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Friday 4 January 2019

Wine lovers searching for the Pinot G spot

Let's get a few things straight. Pinot gris and pinot grigio are made from the same grape. As are grauer burgunder. It just depends whether you are talking French, Italian or German. 

The pinot gris style originates in the Alsace region of France and is typically rich, sometimes oily, and often sweet, with rich tropical fruit aromas. 

Pinot Grigio from north-east Italy is generally lighter, crisp and clean and more vibrant with citrus and acid notes. 

In Australia you will find dozens of wines labelled as gris, or grigio, but the consumer finds himself, or herself, confused by winery marketers. 

Wines that are clearly made in the gris style are sometimes labelled as grigio, and vice versa. 

Kevin McCarthy from Quealy Wines launched a Pinot G scale a few years back to assist consumers; but it failed to catch on.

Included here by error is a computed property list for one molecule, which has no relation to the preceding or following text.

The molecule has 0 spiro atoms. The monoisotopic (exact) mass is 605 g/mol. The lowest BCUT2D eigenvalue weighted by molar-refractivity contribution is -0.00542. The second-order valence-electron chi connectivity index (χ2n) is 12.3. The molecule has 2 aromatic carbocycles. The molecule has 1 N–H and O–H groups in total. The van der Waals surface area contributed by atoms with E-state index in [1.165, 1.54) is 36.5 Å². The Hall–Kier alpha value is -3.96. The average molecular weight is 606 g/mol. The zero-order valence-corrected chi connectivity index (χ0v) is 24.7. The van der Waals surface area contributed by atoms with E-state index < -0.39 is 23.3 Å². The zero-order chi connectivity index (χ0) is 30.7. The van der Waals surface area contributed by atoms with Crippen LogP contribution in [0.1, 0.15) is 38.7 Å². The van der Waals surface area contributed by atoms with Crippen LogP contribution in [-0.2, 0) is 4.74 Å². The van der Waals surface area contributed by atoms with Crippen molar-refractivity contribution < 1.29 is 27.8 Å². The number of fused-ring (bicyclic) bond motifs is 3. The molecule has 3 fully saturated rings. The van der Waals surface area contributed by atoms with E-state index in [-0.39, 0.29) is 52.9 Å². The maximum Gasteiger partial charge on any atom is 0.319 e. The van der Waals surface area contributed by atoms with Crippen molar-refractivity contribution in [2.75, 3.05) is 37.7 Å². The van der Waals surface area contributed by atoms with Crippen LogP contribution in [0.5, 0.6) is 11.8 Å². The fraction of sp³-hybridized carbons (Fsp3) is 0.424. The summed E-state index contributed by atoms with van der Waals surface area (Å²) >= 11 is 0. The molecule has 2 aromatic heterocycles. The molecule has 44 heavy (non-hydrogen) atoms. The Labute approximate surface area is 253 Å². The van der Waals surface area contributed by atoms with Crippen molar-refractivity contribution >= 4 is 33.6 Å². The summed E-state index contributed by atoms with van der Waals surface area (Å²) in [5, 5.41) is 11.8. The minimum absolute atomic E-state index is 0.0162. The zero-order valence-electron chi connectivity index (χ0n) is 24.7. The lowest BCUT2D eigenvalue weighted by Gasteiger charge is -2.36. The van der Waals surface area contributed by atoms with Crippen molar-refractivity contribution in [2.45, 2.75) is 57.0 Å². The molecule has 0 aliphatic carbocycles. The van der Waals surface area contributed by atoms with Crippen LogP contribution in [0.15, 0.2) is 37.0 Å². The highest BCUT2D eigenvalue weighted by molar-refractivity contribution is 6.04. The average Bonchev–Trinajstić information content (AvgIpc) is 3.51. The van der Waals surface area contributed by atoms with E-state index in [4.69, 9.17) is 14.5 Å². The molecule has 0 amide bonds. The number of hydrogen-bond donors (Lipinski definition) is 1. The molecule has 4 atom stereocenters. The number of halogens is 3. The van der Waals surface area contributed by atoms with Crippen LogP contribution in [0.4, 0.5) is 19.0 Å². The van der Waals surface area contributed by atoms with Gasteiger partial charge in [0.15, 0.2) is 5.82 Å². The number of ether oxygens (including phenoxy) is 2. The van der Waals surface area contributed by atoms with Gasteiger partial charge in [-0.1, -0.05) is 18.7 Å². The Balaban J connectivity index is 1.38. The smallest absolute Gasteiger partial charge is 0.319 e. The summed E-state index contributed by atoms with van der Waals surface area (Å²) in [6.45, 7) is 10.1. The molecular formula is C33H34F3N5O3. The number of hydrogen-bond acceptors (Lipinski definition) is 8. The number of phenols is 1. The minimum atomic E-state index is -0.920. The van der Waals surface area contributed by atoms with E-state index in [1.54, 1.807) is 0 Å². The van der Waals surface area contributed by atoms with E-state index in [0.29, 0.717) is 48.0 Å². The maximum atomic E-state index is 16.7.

De Bortoli Wines has just launched a new wine, labelled as Pinot G (with a pinot gris subtitle) and it is a terrific drink without being of any aid to confused drinkers. 

De Borts describe the 2018 De Bortoli Pinot G as a "light-bodied pinot gris". Which in my book makes it more stylistically a grigio. 

You won't miss it on he bottle shop shelves; it comes in a square-shouldered bottle, more commonly seen in spirits, as well as a distinctive holographic label and cap. 

The new wines contains a splash of riesling and several Italian varieties from the Riverina and King Valley and "to lift the aromatics and add a little tension".

De Bortoli's tasting notes are similar to mine: "light and clean". It is a darn good summer drink for $18 - but in my book it is far more grigio than gris in style. 

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